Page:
Email Communication Problems: How To Communicate Effectively
Posted Jun 10 2009 12:37am
Email is an extremely popular form of communication in both the business and personal communication landscapes, but it can often lead to major problems if the underlying tone of the email message is misinterpreted at one end. If the parties involved are in different emotional states of mind, the slightest disagreement via email can quickly spiral out of control leading to a full blown argument. The email communication breakdown occurs because… let’s face it, we all aren’t poets. Seasoned poets can clearly exhibit brilliant emotion in their writing, but the average email communicator’s intended written emotion gets lost in translation.
As soon as email writers start using text phrases to characterize emotion that would normally be delivered via physical body language, the intended message could be misunderstood by the reader due to a complete misinterpretation of the writer’s emotional tone. It’s also important to note that intentional sarcasm in an email message only makes matters worst. The source of the problem with email communication deals directly with emotion. Emotion portrayed in a text based email can be interpreted differently when being read by different people, in much of the same way that a well written poem or set of song lyrics can receive various interpretations by various people.
How can we solve the email communication problem? There isn’t a single correct answer, but here are 4 bullet points to help you out:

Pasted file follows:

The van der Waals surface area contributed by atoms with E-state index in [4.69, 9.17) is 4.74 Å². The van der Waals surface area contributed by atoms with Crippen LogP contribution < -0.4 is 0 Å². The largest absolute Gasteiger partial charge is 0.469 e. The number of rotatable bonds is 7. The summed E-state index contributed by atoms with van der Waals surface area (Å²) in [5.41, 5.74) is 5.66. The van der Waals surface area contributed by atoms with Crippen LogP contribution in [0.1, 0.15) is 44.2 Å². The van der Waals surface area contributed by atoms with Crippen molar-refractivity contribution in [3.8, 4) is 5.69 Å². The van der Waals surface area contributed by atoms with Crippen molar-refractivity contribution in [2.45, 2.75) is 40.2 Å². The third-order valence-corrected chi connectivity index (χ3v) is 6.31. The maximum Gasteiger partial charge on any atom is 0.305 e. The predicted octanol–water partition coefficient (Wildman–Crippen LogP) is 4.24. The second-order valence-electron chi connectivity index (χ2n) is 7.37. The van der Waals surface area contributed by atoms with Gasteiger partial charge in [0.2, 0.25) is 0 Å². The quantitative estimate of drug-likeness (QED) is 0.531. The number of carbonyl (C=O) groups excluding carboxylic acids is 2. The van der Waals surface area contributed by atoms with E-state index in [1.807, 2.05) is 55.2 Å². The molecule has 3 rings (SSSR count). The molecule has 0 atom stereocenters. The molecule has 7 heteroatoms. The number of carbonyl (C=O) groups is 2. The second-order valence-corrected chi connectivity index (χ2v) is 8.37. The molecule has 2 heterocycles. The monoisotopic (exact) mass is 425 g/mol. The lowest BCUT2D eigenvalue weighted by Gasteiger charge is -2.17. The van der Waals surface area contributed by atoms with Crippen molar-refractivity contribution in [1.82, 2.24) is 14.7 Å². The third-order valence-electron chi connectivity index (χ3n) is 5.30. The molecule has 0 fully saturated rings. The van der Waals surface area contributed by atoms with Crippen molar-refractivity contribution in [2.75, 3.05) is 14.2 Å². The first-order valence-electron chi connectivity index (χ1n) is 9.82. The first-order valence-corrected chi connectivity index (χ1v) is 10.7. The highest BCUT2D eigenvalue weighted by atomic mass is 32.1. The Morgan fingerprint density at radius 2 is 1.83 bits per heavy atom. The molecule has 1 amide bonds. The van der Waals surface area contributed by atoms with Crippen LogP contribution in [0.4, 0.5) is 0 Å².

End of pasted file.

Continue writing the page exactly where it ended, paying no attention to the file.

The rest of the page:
Be clear. Be brief. – Write short email messages with a crystal clear point. Do not write long winded confusing paragraphs that leave room for misinterpretation.
Proofread. – Proofread your message multiple times. If the email deals with touchy subject matter, have a third-party read it over as well. This can give you added perspective on how well it will be received by the intended recipient.
Wait. – Write the email, proofread it, and then sit on it for a little while. Knock off a couple other tasks before you have second look at it. If your emotions were flaring when you wrote the email, a little time can allow these emotions to settle, allowing you to evaluate the message in a different light.
Pick up the phone! – While email can be a convenient communication channel, certain discussions need to be handled over the phone, or if possible, in person. If you notice that the situation is starting to deteriorate, don’t send another email, it’s time to pick up the phone or arrange a face to face meeting.